Rockets’ Mike D’Antoni wins the 2017 NBA Coach of the Year Award

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Houston Rockets head coach Mike D’Antoni is your 2017 NBA Coach of the Year.

If you are a Texan or a fan of the Seven Seconds or Less Phoenix Suns, today probably feels pretty good.

D’Antoni beat out the second place finisher, Miami Heat coach Erik Spoelstra, by 247 total points. D’Antoni grabbed 68 first place votes compared to Spoelstra’s nine.

This last season was an impressive one for D’Antoni, and his pairing with James Harden certainly seemed to excite fans to begin the season. D’Antoni is at least partially responsible for the way a modern NBA offense works, and putting him with one of the most efficient and exciting offensive players in Harden was at least match on paper.

But it was so, so much better on the floor.

D’Antoni immediately moved Harden over to play the point guard position full-time, a real utilization of his passing and scoring skills. The emphasis for Houston all season was getting the ball out often and early, much like it had been in Phoenix. Harden easily played the role of Steve Nash, getting the ball out on the wing to shooters early in transition, leading the break, and running the pick-and-roll in the early offense.

The result was a No. 3 finish in the Western Conference below the Golden State Warriors and the San Antonio Spurs. Harden, a leading MVP candidate, finished the year with averages of 29.1 points, 11.2 assists, and 8.1 rebounds per game. In seasons past a casual fan could find watching the Rocket a chore, with Harden whirling his arms around to draw illogical fouls. This year they became a delight.

Suddenly, the Rockets were out on the break more often and shooting more 3-pointers. They were dunking down lobs. Eric Gordon was shooting the lights out from the arc as a feel good Sixth Man of the Year candidate. It didn’t matter that Harden had somehow upped his free-throw rate to the highest it had been since 2012-13. The Rockets, with Trevor Ariza and Clint Capela and Ryan Anderson, were a dynamo with Harden leading the charge.

It doesn’t seem like an obvious change now, but adding more speed to Harden’s game was something that only a COTY like D’Antoni could have envisioned. With the addition of time, revolutionary ideas often seem like staid practices. They seem simple and blunt, which is why the execution of those ideas is what ends up making those we galvanize in the history of the game so important.

The Rockets lost a Hall of Famer — albeit an aging one — and somehow got 14 wins better. They finished 55-27 after going just .500 a year ago. They added an offense of system that took the extremes of the modern NBA and turned them up to 11.They did all of this with the coach who started that revolution more than a decade ago.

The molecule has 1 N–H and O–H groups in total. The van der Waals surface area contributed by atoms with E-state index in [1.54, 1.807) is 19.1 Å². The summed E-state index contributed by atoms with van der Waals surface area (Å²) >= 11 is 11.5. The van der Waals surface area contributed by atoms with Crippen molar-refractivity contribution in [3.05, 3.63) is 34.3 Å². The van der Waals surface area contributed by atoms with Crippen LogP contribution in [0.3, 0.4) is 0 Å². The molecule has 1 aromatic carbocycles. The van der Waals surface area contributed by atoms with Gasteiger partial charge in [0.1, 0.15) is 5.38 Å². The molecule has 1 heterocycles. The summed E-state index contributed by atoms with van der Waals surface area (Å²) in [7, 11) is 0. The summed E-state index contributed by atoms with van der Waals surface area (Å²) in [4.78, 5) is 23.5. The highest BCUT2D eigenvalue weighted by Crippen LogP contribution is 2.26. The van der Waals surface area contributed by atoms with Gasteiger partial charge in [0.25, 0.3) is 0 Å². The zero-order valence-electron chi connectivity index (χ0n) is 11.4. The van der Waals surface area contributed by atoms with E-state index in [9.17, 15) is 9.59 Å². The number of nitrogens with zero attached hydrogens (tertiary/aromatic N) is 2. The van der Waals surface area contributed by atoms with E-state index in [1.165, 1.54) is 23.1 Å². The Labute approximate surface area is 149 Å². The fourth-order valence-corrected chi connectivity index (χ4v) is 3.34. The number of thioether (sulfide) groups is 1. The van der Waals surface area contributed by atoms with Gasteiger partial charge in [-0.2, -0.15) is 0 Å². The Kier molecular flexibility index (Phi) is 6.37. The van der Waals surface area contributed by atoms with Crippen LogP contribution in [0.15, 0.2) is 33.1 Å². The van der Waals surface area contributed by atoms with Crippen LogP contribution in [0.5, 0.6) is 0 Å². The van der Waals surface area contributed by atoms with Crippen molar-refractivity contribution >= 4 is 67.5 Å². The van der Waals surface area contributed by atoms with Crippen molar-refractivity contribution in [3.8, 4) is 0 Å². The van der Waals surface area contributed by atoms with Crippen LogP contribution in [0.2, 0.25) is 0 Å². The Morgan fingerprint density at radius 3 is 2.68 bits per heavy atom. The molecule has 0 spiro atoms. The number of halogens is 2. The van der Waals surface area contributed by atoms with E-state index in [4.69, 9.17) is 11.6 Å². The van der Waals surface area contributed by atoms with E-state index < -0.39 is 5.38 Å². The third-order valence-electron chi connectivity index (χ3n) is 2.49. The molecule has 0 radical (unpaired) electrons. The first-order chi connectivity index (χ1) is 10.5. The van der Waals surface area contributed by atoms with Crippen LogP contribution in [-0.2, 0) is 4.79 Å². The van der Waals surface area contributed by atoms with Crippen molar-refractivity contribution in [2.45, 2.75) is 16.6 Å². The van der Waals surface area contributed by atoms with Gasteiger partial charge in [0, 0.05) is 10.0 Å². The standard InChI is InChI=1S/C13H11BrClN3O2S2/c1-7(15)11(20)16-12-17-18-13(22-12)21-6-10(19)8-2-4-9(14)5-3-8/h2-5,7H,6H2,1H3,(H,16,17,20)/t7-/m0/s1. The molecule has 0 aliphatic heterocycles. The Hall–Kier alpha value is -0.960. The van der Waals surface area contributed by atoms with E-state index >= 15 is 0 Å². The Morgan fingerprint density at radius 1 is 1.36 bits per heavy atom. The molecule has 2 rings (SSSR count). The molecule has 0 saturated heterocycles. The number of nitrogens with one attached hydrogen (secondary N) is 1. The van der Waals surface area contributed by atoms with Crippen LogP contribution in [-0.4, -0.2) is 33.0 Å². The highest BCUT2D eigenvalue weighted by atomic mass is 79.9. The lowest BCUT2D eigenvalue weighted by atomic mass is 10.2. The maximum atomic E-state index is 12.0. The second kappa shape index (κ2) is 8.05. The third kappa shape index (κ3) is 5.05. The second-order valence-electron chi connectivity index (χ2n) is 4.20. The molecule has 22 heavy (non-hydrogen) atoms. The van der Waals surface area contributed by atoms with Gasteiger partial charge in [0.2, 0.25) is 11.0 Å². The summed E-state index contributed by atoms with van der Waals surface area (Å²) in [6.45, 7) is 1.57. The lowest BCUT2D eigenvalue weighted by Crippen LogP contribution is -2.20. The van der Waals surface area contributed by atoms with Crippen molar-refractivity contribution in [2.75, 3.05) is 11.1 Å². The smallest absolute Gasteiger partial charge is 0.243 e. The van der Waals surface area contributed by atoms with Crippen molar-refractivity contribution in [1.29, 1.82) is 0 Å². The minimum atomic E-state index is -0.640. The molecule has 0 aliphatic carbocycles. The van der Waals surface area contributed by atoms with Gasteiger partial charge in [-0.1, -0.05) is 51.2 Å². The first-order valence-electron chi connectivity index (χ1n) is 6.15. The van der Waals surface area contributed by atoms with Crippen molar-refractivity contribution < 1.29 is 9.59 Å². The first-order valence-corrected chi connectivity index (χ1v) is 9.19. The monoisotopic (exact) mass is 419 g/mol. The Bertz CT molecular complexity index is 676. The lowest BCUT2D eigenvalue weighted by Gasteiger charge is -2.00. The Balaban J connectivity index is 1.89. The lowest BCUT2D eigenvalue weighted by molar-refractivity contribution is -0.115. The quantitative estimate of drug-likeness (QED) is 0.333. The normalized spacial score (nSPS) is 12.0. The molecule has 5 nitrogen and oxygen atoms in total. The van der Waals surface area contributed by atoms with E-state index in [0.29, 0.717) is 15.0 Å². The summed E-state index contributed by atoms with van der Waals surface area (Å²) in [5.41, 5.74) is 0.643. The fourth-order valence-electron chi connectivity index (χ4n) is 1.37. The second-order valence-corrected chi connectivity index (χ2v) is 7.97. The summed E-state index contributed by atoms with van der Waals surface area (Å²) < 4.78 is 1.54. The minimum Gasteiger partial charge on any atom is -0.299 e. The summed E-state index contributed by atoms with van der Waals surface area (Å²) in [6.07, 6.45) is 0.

Mike D’Antoni winning the 2017 NBA Coach of the Year is about as good a story as you can get. His career has had all the acts and plot twists of a great narrative, with a rise, a crash in the middle, and a return to glory. Monday’s award puts D’Antoni right back where we thought he should be in Phoenix: at the top.

Warriors’ Bob Myers wins 2017 NBA Executive of the Year

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Give the Golden State Warriors in yet another trophy.

General Manager Bob Myers has won the 2017 NBA Executive of the Year Award, which was announced at the NBA Awards ceremony Monday night.

In a year in which the Golden State Warriors beat their rival Cleveland Cavaliers in the NBA Finals — thanks in part to the addition of free agent Kevin Durant — is it any wonder that Myers took home the top brass for an NBA executive?

The Warriors looked dominant even a year removed from their 73-9 season, with Stephen Curry, Draymond Green, Klay Thompson, and Durant playing perfectly as they stormed through the 2017 NBA playoffs.

It wasn’t until Game 4 the NBA Finals that the Warriors actually lost a game, the only game that the Cavaliers and LeBron James would win in that series.

Golden State is on the verge of a dynasty even as they try to keep their team together. The swiping of Durant from the Oklahoma City Thunder was a huge coup, but the real magic for Myers has always been that the Warriors drafted their top three players.

The Warriors let off the gas a little bit in 2017, winning just 67 games on their way to a number one seed in the playoffs this last year.

Congratulations are in order yet again into the Warriors, who won their second NBA championship in three years thanks in part to the guidance of Myers at the helm.